Spotted Lanternfly Nymphs Emerge in Southern Ohio

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The Ohio Department of Agriculture has confirmed first emergence / egg hatch of Spotted Lanternfly (Lycorma delicatula) nymphs in Cincinnati today, April 24, 2024.  First instar nymphs were collected on young Trees of Heaven (Ailanthus altissima), one of its preferred host plants.



documented nymph emerging in cincinatti



Spotted Lanternfly is a non-native, invasive planthopper that is now known to be in 12 Ohio counties (Belmont, Muskingum, Franklin, Hamilton, Jefferson, Columbiana, Mahoning, Cuyahoga, Lorain, Erie, Ottawa, and Lucas).  It feeds on the sap of various trees, vines and perennials such as fruit trees, hops, maple, willow, and walnut, but favors Tree of Heaven and wild and cultivated grape. Nymphs are strong jumpers and may be found on a wide range of plants around their hatch location.  



first instar nymphs lined up on a stem



SLF nymphs are black with white spots on the first through third instars. Right now, look for first instars which are approximately 1/4 inch long, and may be mistaken for ticks.  In their fourth and final instar, they will reach approximately 1/2 inch in length and will develop red aposematic coloration that is associated with the adult. 



SLF nymph compared to a penny



As the nymphs begin feeding now through spring, honeydew will be found on nearby plants and other surfaces that could attract other insects such as wasps and butterflies. This can aid in finding SLF infestations.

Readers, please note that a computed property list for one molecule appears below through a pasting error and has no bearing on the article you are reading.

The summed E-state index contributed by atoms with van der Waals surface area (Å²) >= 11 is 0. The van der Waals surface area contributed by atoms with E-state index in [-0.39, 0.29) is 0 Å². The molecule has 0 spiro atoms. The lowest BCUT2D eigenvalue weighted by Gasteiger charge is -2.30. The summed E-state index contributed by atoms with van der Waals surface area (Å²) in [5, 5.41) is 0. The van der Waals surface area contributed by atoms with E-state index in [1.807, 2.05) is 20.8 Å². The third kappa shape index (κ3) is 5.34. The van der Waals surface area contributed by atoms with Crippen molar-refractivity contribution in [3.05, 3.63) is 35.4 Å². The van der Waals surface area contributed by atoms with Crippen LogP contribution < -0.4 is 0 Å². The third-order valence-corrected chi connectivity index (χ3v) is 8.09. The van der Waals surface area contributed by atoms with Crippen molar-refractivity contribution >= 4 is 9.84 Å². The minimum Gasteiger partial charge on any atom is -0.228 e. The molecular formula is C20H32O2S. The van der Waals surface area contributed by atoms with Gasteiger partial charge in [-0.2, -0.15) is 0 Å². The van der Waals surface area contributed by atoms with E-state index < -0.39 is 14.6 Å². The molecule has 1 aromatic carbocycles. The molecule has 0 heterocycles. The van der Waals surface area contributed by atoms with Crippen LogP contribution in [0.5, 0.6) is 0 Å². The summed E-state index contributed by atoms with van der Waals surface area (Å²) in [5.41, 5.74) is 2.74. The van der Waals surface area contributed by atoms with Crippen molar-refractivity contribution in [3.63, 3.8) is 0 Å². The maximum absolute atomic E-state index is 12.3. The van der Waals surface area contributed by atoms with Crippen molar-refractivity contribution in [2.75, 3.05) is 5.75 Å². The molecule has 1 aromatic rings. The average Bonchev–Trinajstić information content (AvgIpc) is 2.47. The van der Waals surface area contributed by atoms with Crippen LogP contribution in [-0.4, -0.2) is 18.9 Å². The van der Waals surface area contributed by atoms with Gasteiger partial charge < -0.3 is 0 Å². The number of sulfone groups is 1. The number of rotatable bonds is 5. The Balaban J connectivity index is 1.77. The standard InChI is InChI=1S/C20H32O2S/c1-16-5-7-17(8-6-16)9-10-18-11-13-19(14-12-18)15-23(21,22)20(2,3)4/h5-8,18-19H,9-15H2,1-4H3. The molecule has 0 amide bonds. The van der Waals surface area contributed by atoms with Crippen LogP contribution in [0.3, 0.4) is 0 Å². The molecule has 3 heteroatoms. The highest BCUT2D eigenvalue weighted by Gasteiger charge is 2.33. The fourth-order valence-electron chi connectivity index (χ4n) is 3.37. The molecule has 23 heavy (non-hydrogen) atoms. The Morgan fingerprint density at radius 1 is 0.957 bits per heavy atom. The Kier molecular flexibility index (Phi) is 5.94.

honeydew on leaves  


Old eggs will have a horizontal slit in the egg where nymphs have emerged. Egg masses may be fully covered by a waxy coating, partially covered or exposed and are laid on all manner of surfaces, high or low! 


old egg masses with emergence evidence

freshly laid egg masses covered in gray waxy coating


The growing degree-day (GDD) accumulation for April 24th, 2024 in the Cincinnati zipcode was 362 GDD according to the OSU phenology and GDD calendar.  This tracks right after estimated peak emergence for nymphs at 355 GDD.  If you are in an area where there is confirmed or suspected SLF egg masses, you can begin scouting for SLF emergence within the next week, depending on your location in Ohio. Egg hatch will continue as the weather warms up.  


Make sure to REPORT any spotted lanternfly infestations to the Ohio Department of Agriculture using their plant pest reporting tool found here. You can upload a photo of SLF specimens along with location details for them to investigate possible new infestation sites.


There are several previous SLF articles on the BYGL to read more, or you can check out the OSU Factsheet found here.